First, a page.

Relaxing Visa Restrictions on Foreign Workers Could Help with Reforestation and Climate Change Mitigation Efforts
Managed forests can help mitigate climate change by pulling carbon dioxide from the atmosphere and sequestering it in forest biomass and long-lasting wood products. Massive reforestation will help these efforts along—and that involves planting many millions of trees. However, a shortage of temporary foreign workers presents a major challenge to reforestation goals.
“Tree planting may already be constrained by tight labor markets,” says RFF Nonresident Fellow David Wear in an issue brief. “Most tree planting in the United States is done by guest workers under H-2B visas, which have long been constrained by annual caps. Especially in a full-employment economy, substantially increasing tree planting and other forest management activities may require addressing these labor supply issues, such as by relaxing visa caps.”
Comment Period Closes for New Climate Disclosure Rule from the US Securities and Exchange Commission
In March, the US Securities and Exchange Commission (SEC) released a proposal that would require publicly traded companies to make various climate-related disclosures, including their greenhouse gas emissions, emissions-reduction plans, and certain risks that climate change poses to their business. The window for submitting comments on the SEC proposal closed today. Over the past several weeks, scholars at RFF have examined the disclosure rule and its implications in a special series on the Common Resources blog.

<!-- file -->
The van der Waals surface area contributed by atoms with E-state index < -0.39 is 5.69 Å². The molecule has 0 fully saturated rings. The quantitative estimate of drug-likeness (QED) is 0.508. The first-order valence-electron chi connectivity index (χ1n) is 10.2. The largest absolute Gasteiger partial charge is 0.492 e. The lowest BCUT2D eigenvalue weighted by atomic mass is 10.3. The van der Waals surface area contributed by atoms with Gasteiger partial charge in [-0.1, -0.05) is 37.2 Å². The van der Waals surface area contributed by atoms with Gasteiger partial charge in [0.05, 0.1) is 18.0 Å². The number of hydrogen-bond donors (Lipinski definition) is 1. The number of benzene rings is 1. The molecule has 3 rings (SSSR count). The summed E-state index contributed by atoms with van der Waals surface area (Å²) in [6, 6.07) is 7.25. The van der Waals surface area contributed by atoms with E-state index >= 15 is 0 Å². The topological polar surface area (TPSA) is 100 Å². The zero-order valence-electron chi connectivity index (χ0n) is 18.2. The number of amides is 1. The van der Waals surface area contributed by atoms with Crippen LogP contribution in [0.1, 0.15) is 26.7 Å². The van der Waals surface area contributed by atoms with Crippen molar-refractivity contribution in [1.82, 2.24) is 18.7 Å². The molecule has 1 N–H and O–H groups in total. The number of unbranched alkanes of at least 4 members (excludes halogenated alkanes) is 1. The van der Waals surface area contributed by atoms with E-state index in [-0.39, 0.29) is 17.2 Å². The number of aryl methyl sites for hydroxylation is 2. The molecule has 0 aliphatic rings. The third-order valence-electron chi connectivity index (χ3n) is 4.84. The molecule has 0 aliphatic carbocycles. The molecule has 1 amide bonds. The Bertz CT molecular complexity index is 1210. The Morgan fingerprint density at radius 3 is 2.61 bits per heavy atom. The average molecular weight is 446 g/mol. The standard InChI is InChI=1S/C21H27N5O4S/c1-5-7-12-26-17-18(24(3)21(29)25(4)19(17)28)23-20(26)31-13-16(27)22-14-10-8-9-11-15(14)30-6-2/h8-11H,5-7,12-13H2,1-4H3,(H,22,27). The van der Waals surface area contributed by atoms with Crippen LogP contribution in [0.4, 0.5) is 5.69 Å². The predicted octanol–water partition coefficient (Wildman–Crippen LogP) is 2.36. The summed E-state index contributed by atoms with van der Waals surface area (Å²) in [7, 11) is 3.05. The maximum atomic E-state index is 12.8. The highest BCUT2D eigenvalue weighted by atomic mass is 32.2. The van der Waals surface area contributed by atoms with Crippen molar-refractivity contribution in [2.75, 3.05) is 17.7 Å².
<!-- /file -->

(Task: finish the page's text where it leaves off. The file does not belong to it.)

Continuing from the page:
Upcoming Event–the Energy Transition
On June 27, RFF and the RFF-CMCC European Institute on Economics and the Environment (EIEE) will host an event in tandem with the annual summer conference of the European Association of Environmental and Resource Economists. Register for the June 27 event, a workshop about the energy transition and how to approach related policies in a way that helps correct existing and transition-induced inequalities, featuring EIEE’s Massimo Tavoni and Elena Verdolini.
In a new episode of Resources Radio, Princeton University Professor Elke Weber discusses how people’s choices matter for climate change and how those decisions get incorporated into policy analysis. “It’s so important that we understand how we deal with all of these obstacles to making wise decisions,” says Weber, “because the existence of our species on this planet depends on it.”
On Wednesday this week, Resources for the Future (RFF) hosted a Policy Leadership Series event with Andrew Steer, the president and CEO of the Bezos Earth Fund. Born out of a $10-billion commitment from Amazon founder Jeff Bezos, the Earth Fund is a philanthropic organization that funds efforts to address climate change and protect nature. In conversation with RFF President and CEO Richard G. Newell, Steer summed up the state of the energy transition: “The question is, is it going in the right direction? Yes. Is it going fast enough? No.”
Surging gas prices have led to higher gas tax revenues for state governments. This Chart of the Week shows revenues for Texas. What’s crucial to note in the chart is the volatility of the revenues. “Researchers have argued extensively that prudent policymakers ought not to rely too heavily on oil and gas revenues to fund general expenditures, as annual funding for schools, roads, or other basic services shouldn’t be subject to such extreme whipsaws,” says RFF Fellow Daniel Raimi.